Asset managers are considering how they can continue to give generous rewards to their staff after the European Parliament voted to cap bonuses at financial firms.
The law, one of a series of financial reforms designed to kerb irresponsible behaviour, will limit bonus payments to one year's salary or double that if a majority of a firm's shareholders agree. It will come into force next year.
Efforts to manoeuvre around the legislation will likely focus on increasing base salaries, making salaries variable, or relocating staff to jurisdictions not subject to the bonus cap rule, such as Asia.
“Query, for example, whether employers may seek to set ranges of base salary for individual employees and obtain specific authorisation to flex base salaries upwards and downwards,” says Robert Davies, partner in the employment team at law firm Dundas & Wilson.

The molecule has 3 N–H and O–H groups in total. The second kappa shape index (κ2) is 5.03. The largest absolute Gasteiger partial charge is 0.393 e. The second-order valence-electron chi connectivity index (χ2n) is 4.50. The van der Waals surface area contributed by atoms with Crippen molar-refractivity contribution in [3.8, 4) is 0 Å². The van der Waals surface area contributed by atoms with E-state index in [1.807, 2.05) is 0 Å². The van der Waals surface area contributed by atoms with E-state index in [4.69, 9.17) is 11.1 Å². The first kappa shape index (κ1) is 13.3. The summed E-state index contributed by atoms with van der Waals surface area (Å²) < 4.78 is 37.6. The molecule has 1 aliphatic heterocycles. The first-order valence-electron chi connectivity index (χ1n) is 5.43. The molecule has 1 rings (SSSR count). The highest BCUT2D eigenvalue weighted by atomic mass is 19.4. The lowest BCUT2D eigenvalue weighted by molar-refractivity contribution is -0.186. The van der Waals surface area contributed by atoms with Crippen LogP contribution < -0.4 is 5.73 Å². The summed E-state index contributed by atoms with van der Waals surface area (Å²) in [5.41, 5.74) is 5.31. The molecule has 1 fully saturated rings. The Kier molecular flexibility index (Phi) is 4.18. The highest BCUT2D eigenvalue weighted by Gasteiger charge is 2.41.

Awarding variable salaries would increase operational complexity for asset managers, though, and may raise concerns about equal pay and discrimination. Regulators may view this strategy as simply “bonuses in disguise” and legislate to make it illegal.
Some firms may prefer the option to move staff outside the reach of the legislation and continue with current bonus practices. Financial centres in Asia such as Singapore could benefit from an influx in asset management staff, as might cities such as Dubai in the Gulf.
Both this and the variable pay strategy may be preferable to increasing base salaries, which would raise asset managers' fixed costs, leaving them vulnerable should their businesses have a period of poor performance.
However, some managers may consider rethinking their policy on bonuses, as regulators wish. Researchers and academics remain unconvinced that large bonuses encourage, rather than simply reward, good performance; many hold that current practices lead to excessive risk-taking and “short-termism”.
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